Naomi slept on my back for first morning, and then we had the luxury of a good stroller nap in the afternoon on Saturday, and a long nap upstairs above the studio shop on Sunday afternoon. I think in some ways she was more of an attraction than the stationery.
Oh, the sorts of unconventional memories these kids will have.
So the studio shop survived its first week! And so did we. I’m hoping to share a few more photos of how the shop looks now that we’re set up. There are still a few dusty corners and one wall waiting for some ink shelves, but the doors are open, and it’s been a lot of fun to see some familiar faces again. A few people have mentioned that they’re hoping to visit when they come to Toronto for Scriptus, which is wonderful! But also extremely nerve-wracking – our local regulars will come and visit often, so we’ll have future chances to make up for a rough initial appearance, whereas all our out-of-town friends will leave thinking we’re permanently “wabi-sabi.”
It never ends: this week we’re working on finally cleaning up and setting up the back space, where we’ll be holding our first journaling workshop later this week! It’s all terribly exciting. Fresh paint, finding a spot for the bathtub, hiding our somewhat intense and chaotic looking modem/phone/router/wire situation, all those little details. If you couldn’t make the 4-week journaling workshop, we’ve also now got a 3-hr workshop, An Introduction to Journaling, taking place on two Sunday afternoons (September 30 and October 14). It’s been an incredible journey to build into our shop and Wonder Pens, but there is something thrilling thinking about all the words flowing onto pages in our new space.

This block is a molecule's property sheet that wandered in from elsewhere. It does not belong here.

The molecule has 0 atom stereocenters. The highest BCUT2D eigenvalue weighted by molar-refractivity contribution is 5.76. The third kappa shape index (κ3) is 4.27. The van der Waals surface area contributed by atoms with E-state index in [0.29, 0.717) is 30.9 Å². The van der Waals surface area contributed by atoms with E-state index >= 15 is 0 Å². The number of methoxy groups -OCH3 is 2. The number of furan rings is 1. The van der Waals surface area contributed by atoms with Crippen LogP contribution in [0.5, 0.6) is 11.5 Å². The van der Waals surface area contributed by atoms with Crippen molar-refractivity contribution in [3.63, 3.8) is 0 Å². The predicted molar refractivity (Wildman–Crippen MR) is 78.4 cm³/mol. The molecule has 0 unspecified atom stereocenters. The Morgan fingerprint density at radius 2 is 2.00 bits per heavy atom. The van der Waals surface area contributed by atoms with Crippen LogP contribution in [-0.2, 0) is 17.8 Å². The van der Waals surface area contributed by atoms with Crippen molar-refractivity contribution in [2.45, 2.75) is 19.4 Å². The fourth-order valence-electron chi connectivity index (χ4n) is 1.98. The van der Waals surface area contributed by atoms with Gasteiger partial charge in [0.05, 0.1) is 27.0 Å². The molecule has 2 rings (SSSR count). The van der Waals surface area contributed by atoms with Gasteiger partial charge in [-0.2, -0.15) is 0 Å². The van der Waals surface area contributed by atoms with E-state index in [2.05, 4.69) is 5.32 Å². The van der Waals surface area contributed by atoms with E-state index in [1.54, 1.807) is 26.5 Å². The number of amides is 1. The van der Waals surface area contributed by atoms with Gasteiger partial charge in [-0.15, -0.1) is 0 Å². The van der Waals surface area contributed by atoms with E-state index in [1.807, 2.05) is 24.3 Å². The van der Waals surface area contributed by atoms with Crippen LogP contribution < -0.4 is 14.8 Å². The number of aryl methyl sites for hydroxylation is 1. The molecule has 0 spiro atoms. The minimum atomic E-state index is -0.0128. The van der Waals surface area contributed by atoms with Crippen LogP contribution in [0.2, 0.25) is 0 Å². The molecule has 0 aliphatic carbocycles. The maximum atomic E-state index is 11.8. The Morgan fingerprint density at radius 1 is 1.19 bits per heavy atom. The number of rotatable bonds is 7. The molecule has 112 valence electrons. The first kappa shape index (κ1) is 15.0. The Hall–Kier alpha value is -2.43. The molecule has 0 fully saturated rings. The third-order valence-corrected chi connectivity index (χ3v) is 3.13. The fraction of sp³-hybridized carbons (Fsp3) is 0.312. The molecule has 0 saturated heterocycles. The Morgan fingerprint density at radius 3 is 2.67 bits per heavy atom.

As I’m writing this, it’s pouring rain, with gusty winds – an autumn foreboding if there ever was one. Jon is off to fight the crowds at IKEA, picking up things on a very long list, Caleb is at school, and the three remaining animals (Naomi, Chicken, Super) are all asleep on the bed in front of me. Following IKEA, he’s off to do groceries solo, since I have to be around to pick up Caleb for lunch, and then again after school. I sometimes complain that there seem to be very few advantages to be the main caregiver for the two kids, but sitting here with sleeping babies, tapping away while I watch the grey outside the windows, is not half bad.***
*Technically, we’ve been in the neighbourhood for over a year, pleading with and cajoling inspectors and contractors, but who’s counting?
**We’re working on it! Give us a few weeks to try and even things out – more and more is trickling into the studio shop everyday.
***Until 11:15, when I need to pack up the baby into a stroller, and head out into the rain to wait for Caleb to be released, and then bring them all home, and then slog through lunch, and then pack everyone back up, and then drop Caleb back off at school, and then return home to contemplate the disaster in the kitchen before deciding to leave it all there.